Finish question-glaze or toner rather than a complete strip?

As the last step in my kitchen remodel, I'm planning to rework my cabinets.
In my case, the cabinets are of very good quality with veneered laminiated material where it should be and solid birch where it should be. Doors are all RP, drawers solid. Hinge hardware excellent. Cabinets came from the best shop in the area. Every thing is structurally sound.
However, they are showing the wear and tear of twenty years of use. Some nicks, bumps, water stains and touch wear from skin oils, etc. Not that bad, but standing out a little now that rest of the kitchen has new solid surface countertop, new ceramic tile floor and back splash, new paint, etc.
Finish, according to the shop that made them, is walnut stain with NC lacquer over.
Rather than taking them all the way down, I'm thinking about doing a light sanding to break the top coat, then using a walnut glaze or toner, and maybe a burnishing material, to cover spots and blend, then go back with a sprayed pre-cat lacquer, or possibly a water based poly.
comments or relevant experiences?
And I apologize for the absence of political content.
Frank
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Frank, I am smack dab in the middle of a kitchen re-do. The kitchen is 27 years old and looking tired also. This customer is actually a good friend and neighbor. As with yours the cabinets are in decent condition other than being old and dated looking. These cabinets have a medium to dark stain on what I would guess as being Poplar face frames. The drawer fronts and doors are the same color but made from Oak. I am totally replacing the doors with Maple doors with Euro hinges, the drawers are being replaced with Baltic Birch ones and I am veneering the cabinet face frames with 3/32" thick Maple veneer, made by me with my Laguna BS and Performax drum sander. I basically turned 2, 1x6x8' S4S Maple boards in to 20, 36" and 10" 24" pieces of veneer. I am covering the cabinet end panels with 1/4" Maple plywood. duple stick carpet tape and brads hold the panels in place. I spent Sunday afternoon making the veneer. Monday I removed the old cabinet doors, moldings and applied the veneer to the face frames on the lower cabinets. Tuesday I applied the veneer to the upper cabinet face frames. Each piece is cut to the exact size of the face frame piece, no router work to trim off the excess. Wednesday I puttied the pinner holes, about 1,000 of them, and sanded the veneer smooth at all the joints and for the varnish. Today I applied the first 2 coats of General finished Arm-R-Seal Satin varnish.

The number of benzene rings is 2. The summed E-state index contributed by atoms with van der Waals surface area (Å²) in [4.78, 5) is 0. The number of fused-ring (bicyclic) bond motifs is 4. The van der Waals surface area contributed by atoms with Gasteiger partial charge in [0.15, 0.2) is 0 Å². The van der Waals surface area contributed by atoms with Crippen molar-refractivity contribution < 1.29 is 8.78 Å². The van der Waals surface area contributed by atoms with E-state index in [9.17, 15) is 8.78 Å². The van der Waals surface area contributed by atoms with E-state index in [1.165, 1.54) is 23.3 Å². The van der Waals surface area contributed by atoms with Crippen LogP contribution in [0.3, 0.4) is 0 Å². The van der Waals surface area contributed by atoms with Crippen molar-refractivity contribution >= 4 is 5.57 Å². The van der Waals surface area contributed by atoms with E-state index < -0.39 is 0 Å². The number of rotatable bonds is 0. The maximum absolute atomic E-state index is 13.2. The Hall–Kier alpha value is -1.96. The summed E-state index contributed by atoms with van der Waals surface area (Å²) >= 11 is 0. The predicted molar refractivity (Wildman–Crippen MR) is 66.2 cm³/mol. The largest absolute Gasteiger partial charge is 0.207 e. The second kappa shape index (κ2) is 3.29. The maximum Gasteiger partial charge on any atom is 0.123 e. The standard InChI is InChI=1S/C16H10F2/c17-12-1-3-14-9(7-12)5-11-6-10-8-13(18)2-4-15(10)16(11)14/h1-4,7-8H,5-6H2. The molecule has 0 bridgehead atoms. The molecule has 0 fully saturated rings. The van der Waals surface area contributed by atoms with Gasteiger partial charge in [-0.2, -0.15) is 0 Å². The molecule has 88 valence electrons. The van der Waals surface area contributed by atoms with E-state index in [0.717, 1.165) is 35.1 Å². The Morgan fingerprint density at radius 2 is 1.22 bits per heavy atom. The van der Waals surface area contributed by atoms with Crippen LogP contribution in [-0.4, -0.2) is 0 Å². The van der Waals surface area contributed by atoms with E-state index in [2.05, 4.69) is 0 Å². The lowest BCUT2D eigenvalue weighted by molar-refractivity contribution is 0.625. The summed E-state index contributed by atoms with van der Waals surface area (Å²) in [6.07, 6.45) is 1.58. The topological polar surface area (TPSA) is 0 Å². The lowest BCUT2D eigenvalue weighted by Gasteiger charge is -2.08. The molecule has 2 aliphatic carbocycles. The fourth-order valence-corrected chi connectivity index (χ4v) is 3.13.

I am very happy so far with the results. I will say the veneer process started out looking like a disaster. I am using TiteBond Trim glue for quick adhesion but applied the glue directly and completely to the back side of the veneer. That was a mistake. The veneer curled as I thought it might. I ended up clamping a 1x4 over the top to flatten it out while the glue dried. That was going to be way too slow. Anyway I also used probably 20 pins to hold that piece in place and that did not work out so good. The solution that worked well was to apply the glue on the outer edge of the face frame piece that was to receive the next piece of veneer along with 20 or so pins. That worked out great, the veneer was not saturated and only has glue on the outer 1/2" or so edge. The neutral putty is a perfect match in color and the pin holes are all but undetectable. The Festool Rotex sander made quick work of making everything flat and even.
Just some food for thought. It is a big job compared to only refinishing but much less work than a total rebuild.
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"Leon" wrote

And since you made your own veneer, you didn't have to worry about sanding through the the veneer.
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Leon's idea will no doubt make a better looking job, but it isn't for the casual participant.
You can sand off the finish to the desired look, and make sure you clean out the dents and dings. If you sand enough off of everything nicely, you will probably get away with a toner.
If you sand the old finish off but leave color in the in the profiles and curves, you can color the worn places and and then apply your toner.
I don't believe glazing is what you are looking for as it is usually used to highlight features or to provide a certain "look". (Use Google images to find glazed cabinets and doors).
If I am reading you right, you just want to freshen them up and update the look a bit.
You can make your own toners, and really control the color if you apply them correctly. After you prep and color the way you want to conceal the blemishes and wear with the proper stains, coat the cabinets with sanding sealer/shellac.
Sand it just barely smooth, making sure you don't cut through your coat of sealer. Cut Behlen's Solar Lux about 75% with anhydrous alcohol, spray it out of a from the dollar store as a fine mist and wipe to the desired color. Don't put too much on; you can add as much as you want to deepen the color.
Apply your favorite top coat.
Yes, I have done this for clients. They were tickled to pieces as the just wanted a "spruce up", not an overhaul.
Robert
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Absolutely correct. AND I only threw the suggestion out there because IIRC Frank has a Laguna BS capable of cutting the veneers like I did. Because it was "Frank" asking for suggestions I threw out my idea. Had it been some one else I might have not have made the suggestion.
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On Fri, 3 Oct 2008 07:38:32 -0500, "Leon"

And I appreciate the suggestion, however, these cabinets are too far on the good side to veneer. Not actually dated, just have a little wear showing. actually have to look fairly close to find it, but you can bet SWMBO knows where every flaw is.